Source:  Forbes

businessman sitting in a desk writing the word investment in the foreground_canstockphoto18030876

CBRE released its 2021 US commercial real estate investment volume and announced a record $746 billion, up by 86% from 2020. The fourth quarter of 2021 also saw a record $296 billion, increasing 90% year over year.

For a pre-pandemic comparison, volume in 2019 was $542.4 billion, down 1.8%, and Q4 that year was $152.7 billion, down 8.1% year over year.

There’s been a lot of evidence throughout 2021 that the annual tally would be spectacular, with pandemic rebounds, volumes of cash sloshing over the sides of bank accounts as they looked to be invested, and concerns about inflation and the need for hedging. But it’s good to remember that these factors also drove up prices and that the actual deal volume could be different.

Multifamily was the hot sector in 2021 at $136 billion for the fourth quarter and $315 billion for the year, giving it a 45.9% share of the quarter and 42.2% of the year.

For the whole of 2021 across all types of investment, industrial had a 21.5% share; office, 18.3%; 9.9% for retail; and hotel at 5.7%.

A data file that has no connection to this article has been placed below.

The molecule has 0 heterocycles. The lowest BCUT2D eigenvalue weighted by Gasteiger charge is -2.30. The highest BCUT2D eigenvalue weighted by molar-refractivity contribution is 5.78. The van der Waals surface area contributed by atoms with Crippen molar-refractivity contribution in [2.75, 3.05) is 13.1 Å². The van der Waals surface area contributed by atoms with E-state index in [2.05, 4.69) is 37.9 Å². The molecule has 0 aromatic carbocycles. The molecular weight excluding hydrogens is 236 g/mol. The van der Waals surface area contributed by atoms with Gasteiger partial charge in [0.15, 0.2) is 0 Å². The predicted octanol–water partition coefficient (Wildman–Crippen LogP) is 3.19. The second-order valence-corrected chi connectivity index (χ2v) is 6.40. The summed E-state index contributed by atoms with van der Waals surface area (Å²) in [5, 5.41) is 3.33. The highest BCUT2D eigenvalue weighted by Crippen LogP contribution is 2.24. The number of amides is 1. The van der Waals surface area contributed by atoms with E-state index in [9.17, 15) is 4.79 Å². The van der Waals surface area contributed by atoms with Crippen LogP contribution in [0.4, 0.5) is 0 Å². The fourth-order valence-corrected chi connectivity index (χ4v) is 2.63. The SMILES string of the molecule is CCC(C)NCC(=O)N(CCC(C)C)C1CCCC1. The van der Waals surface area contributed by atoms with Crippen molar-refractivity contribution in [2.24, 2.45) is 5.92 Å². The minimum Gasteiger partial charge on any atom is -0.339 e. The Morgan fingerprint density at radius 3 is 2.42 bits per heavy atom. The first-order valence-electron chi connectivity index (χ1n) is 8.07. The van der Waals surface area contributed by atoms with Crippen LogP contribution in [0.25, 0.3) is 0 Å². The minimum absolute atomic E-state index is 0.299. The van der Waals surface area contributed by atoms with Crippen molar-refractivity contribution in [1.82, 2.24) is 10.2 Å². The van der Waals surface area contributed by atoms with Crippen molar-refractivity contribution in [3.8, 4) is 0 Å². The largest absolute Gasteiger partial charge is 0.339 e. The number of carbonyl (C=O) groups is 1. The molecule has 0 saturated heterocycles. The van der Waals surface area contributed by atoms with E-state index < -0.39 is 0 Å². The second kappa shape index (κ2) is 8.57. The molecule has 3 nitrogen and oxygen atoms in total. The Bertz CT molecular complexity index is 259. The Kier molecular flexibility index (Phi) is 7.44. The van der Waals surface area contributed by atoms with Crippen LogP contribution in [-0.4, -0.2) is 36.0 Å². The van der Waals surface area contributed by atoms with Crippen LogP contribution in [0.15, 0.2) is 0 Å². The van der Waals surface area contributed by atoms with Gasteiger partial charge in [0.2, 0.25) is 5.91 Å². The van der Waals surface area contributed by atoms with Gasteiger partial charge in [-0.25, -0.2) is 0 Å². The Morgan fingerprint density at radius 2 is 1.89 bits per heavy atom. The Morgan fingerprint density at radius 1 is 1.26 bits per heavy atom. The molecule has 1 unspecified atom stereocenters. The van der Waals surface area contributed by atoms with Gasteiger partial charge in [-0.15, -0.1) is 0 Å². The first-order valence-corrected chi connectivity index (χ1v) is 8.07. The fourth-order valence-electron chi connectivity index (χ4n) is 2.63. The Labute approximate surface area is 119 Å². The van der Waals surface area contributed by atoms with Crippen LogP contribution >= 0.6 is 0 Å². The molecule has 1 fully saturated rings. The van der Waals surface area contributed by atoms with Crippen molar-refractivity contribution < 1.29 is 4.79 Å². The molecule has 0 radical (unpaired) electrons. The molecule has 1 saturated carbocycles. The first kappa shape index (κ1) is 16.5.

By market, greater Los Angeles was at the top. Investment volume there was $58 billion, with New York coming in second at $49 billion and the $41 billion in Dallas coming in third. The fastest growth was in Las Vegas, where $9.7 billion was a 231.8% year-over-year increase. Houston saw 190.5% growth overall at $25.8 billion, while South Florida’s $27.9 billion was a 178.6% jump.

Multifamily saw the fastest growth in Las Vegas, with a 394.3% year-over-year jump. Next was Houston at 379.0% and South Florida’s 240.3%.

In office investment, the top three regions for growth were Austin (410.4%), Richmond (359.5%), and South Florida (277.7%).

Growth rates in industrial were lower, which may owe to the massive rush to build and spend in 2020 during the pandemic, raising the question for investors of whether growth could continue to lag, or if it might be a case of prices topping out to some degree. Top three regions: St. Louis (144.9%), Sacramento (143.8%), and Austin (142.5%).

Year-over-year retail investment was generally higher than industrial, with Seattle seeing 248.8%, Phoenix at 217.8%, and Houston, 210.6%

Volumes of hotel investment were overall lower, but the growth was remarkably higher in Seattle (1612.0%), Tampa (1284.8%), and Florida’s panhandle (1181.3%).

Big sources for cross-border investment were Canada’s $20.9 billion and $15.2 billion from Singapore. The two countries were far and away the biggest sources.

Final quarter numbers on cap rates show that the “everything is driving lower and lower” discussion might be over reactive. Even warehouse industrial saw cap rates of 5.47, not the “threes” many suggest as averages. Multifamily caps were lower, but still in the high fours. The highest: hotels and an average 8.33.

 

Source:  GlobeSt.